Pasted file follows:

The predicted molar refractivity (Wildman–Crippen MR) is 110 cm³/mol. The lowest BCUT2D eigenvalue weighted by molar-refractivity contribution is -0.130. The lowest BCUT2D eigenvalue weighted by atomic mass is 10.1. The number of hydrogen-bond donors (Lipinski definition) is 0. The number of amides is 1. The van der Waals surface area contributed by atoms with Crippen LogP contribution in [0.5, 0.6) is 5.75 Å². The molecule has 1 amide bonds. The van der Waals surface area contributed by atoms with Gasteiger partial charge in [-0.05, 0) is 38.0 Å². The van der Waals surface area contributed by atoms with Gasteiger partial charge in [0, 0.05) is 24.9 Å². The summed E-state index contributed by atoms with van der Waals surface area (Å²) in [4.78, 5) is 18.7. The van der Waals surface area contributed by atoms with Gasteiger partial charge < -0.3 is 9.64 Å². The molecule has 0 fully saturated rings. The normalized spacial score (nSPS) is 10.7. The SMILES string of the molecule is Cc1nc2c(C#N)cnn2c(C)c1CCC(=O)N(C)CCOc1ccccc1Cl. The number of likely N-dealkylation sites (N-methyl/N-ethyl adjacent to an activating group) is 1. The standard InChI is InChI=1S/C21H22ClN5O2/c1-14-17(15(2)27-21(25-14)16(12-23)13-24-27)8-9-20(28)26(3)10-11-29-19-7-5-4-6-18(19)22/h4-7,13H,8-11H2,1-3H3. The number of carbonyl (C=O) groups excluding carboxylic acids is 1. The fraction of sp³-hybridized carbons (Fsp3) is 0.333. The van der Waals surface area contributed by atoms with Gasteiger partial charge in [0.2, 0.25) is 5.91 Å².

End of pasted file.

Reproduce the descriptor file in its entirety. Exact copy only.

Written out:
The predicted molar refractivity (Wildman–Crippen MR) is 110 cm³/mol. The lowest BCUT2D eigenvalue weighted by molar-refractivity contribution is -0.130. The lowest BCUT2D eigenvalue weighted by atomic mass is 10.1. The number of hydrogen-bond donors (Lipinski definition) is 0. The number of amides is 1. The van der Waals surface area contributed by atoms with Crippen LogP contribution in [0.5, 0.6) is 5.75 Å². The molecule has 1 amide bonds. The van der Waals surface area contributed by atoms with Gasteiger partial charge in [-0.05, 0) is 38.0 Å². The van der Waals surface area contributed by atoms with Gasteiger partial charge in [0, 0.05) is 24.9 Å². The summed E-state index contributed by atoms with van der Waals surface area (Å²) in [4.78, 5) is 18.7. The van der Waals surface area contributed by atoms with Gasteiger partial charge < -0.3 is 9.64 Å². The molecule has 0 fully saturated rings. The normalized spacial score (nSPS) is 10.7. The SMILES string of the molecule is Cc1nc2c(C#N)cnn2c(C)c1CCC(=O)N(C)CCOc1ccccc1Cl. The number of likely N-dealkylation sites (N-methyl/N-ethyl adjacent to an activating group) is 1. The standard InChI is InChI=1S/C21H22ClN5O2/c1-14-17(15(2)27-21(25-14)16(12-23)13-24-27)8-9-20(28)26(3)10-11-29-19-7-5-4-6-18(19)22/h4-7,13H,8-11H2,1-3H3. The number of carbonyl (C=O) groups excluding carboxylic acids is 1. The fraction of sp³-hybridized carbons (Fsp3) is 0.333. The van der Waals surface area contributed by atoms with Gasteiger partial charge in [0.2, 0.25) is 5.91 Å².